University of Tasmania

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The failure to combine economic and environment value in market price : a theoretical history

posted on 2023-05-27, 14:22 authored by Swan, DE
The thesis investigates the failure of market price to incorporate a payment to the environment for its economic contribution to the process of production. Owner-operated agricultural land is used as the 'link' between the two value systems. The Aristotelian concept of 'nature's bounty' is identified as the basis of an historical connection between environmental and economic value in land. The concept of a natural surplus is observed to play a critical role in the theory of rent. Ricardian rent theory is pivotal in effecting a separation of environmental, from economic value by attributing zero value for rent on sub-marginal land, thus making, it is argued, the environmental component on land at the margin, valueless. It is observed that the status of a surplus value has contributed to rent being seen as price determined, with a consequent 'weakening' in its role as a cost of production. The argument is made that, while supply and demand ultimately determine price, labour and capital, due to their political and theoretical status, determine price in the shorter term, with these costs paid irrespective of price. It is argued that land, due to its price determined magnitude, fails to determine price even in the short term and thus the environment suffers through land's categorization as a surplus value. This carries implications for policy making where an assumption is made that environmental costs can be retrieved by the landowner through price.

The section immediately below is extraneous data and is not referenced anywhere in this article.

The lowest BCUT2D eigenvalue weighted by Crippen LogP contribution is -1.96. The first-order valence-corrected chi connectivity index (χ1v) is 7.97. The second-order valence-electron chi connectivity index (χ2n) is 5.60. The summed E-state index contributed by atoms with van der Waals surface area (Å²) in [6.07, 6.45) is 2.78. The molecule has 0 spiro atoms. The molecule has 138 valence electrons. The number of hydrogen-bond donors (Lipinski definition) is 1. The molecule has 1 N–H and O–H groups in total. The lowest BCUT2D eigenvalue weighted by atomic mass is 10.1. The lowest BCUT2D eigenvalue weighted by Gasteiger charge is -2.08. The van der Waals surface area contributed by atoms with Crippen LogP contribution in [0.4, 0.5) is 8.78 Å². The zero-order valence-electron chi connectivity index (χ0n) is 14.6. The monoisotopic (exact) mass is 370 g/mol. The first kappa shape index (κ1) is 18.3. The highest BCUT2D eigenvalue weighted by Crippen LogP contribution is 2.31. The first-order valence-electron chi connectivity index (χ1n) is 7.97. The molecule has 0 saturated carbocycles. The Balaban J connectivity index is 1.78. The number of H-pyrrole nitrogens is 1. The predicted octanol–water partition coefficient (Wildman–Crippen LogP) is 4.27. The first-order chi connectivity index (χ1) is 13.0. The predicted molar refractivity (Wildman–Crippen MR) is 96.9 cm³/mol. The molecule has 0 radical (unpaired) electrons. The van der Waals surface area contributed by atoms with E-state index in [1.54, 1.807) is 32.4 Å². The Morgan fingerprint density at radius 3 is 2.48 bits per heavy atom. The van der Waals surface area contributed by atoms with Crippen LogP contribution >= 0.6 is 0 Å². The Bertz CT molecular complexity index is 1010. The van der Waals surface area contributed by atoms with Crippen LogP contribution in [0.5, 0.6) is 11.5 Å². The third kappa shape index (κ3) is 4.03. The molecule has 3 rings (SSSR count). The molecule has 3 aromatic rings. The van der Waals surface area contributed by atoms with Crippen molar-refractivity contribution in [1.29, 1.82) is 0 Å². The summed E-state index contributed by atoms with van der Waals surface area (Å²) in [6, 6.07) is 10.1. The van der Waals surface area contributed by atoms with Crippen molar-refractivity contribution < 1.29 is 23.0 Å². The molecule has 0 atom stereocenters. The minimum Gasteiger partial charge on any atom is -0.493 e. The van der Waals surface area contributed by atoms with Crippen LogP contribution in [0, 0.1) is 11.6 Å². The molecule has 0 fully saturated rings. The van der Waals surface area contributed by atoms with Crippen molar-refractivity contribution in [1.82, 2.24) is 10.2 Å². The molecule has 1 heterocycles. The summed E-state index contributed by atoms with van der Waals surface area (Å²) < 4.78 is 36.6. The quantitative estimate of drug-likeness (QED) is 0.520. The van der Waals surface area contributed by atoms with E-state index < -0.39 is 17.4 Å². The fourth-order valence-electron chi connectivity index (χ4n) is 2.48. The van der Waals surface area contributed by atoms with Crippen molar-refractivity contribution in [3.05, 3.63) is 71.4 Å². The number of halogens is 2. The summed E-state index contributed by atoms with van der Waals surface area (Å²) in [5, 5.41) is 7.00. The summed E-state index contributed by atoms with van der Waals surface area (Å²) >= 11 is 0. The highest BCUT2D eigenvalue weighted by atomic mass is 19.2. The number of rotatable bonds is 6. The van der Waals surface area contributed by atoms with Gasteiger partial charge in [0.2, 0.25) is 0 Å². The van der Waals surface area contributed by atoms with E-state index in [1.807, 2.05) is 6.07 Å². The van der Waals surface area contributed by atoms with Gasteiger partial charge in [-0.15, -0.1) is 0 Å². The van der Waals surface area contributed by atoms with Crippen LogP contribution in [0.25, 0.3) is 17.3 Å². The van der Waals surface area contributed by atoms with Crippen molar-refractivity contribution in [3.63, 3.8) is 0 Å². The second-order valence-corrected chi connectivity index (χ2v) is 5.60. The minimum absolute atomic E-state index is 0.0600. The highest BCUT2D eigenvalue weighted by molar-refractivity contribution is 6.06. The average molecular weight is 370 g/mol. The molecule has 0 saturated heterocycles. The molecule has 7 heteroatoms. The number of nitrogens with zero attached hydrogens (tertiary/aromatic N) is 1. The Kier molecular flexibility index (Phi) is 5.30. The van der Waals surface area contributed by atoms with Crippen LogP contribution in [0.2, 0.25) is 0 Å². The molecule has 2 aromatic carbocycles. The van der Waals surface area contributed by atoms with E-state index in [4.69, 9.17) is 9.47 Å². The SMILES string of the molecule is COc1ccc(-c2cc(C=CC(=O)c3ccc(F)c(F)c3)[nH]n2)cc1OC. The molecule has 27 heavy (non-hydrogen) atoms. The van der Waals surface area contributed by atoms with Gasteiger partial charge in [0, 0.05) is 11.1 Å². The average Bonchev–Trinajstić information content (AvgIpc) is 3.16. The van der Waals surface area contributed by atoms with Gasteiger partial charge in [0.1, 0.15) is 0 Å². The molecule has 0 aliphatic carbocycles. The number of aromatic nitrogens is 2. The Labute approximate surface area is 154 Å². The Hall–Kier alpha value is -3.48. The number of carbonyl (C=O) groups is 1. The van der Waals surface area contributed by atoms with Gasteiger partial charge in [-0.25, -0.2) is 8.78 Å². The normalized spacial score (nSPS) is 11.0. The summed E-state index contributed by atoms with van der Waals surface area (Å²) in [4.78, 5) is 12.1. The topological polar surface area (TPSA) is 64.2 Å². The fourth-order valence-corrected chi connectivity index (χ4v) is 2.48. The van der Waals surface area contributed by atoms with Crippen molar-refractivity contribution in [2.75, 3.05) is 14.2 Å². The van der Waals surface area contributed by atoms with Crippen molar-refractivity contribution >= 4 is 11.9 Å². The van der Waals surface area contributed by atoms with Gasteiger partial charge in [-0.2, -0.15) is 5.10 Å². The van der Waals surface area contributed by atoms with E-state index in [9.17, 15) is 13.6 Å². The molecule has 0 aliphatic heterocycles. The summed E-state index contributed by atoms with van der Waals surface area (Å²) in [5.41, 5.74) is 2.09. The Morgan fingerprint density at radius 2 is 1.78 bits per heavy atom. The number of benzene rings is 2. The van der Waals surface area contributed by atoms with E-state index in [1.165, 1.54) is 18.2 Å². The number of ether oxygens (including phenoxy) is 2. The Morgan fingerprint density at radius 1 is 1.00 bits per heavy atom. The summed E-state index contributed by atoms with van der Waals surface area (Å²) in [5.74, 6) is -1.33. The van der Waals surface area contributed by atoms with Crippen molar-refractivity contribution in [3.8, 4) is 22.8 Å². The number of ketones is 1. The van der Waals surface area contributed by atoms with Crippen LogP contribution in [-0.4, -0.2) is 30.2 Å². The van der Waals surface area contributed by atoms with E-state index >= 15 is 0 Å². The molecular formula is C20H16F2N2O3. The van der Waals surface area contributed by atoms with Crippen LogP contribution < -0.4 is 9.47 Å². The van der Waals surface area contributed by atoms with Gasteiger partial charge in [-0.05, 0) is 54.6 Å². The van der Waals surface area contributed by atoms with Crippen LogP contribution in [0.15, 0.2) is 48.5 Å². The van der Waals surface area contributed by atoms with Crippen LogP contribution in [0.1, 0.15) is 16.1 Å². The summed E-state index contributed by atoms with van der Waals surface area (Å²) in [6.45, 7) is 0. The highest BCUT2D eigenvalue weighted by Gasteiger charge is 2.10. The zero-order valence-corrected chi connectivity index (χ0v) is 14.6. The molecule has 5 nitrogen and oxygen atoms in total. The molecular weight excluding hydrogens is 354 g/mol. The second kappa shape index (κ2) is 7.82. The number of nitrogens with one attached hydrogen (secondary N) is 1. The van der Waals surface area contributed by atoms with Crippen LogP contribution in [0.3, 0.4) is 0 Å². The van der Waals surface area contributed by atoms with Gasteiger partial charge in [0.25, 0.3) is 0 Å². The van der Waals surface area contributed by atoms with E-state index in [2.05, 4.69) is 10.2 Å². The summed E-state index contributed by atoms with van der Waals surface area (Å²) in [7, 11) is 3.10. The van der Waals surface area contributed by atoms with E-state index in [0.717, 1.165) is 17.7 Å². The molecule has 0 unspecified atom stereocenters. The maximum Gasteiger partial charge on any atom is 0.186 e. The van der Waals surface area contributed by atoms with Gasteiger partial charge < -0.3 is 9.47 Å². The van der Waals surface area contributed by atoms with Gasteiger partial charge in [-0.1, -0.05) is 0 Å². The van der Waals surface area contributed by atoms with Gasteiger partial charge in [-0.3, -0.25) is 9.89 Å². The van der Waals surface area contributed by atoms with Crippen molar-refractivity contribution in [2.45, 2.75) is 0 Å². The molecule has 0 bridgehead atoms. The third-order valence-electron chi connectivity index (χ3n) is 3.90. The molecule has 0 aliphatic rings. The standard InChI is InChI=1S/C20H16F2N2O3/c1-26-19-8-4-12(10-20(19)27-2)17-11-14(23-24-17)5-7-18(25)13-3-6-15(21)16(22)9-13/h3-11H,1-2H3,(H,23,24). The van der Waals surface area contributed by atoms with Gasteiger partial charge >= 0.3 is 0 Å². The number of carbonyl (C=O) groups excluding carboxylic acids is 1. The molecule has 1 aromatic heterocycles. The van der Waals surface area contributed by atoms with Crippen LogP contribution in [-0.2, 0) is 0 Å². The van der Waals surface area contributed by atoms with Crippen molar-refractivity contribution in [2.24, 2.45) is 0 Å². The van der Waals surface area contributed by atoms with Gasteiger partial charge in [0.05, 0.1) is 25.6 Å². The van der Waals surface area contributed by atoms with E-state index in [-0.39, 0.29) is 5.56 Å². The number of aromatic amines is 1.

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No access or viewing until 2 November 2012. Thesis (MA)--University of Tasmania, 2010. Includes bibliographical references.

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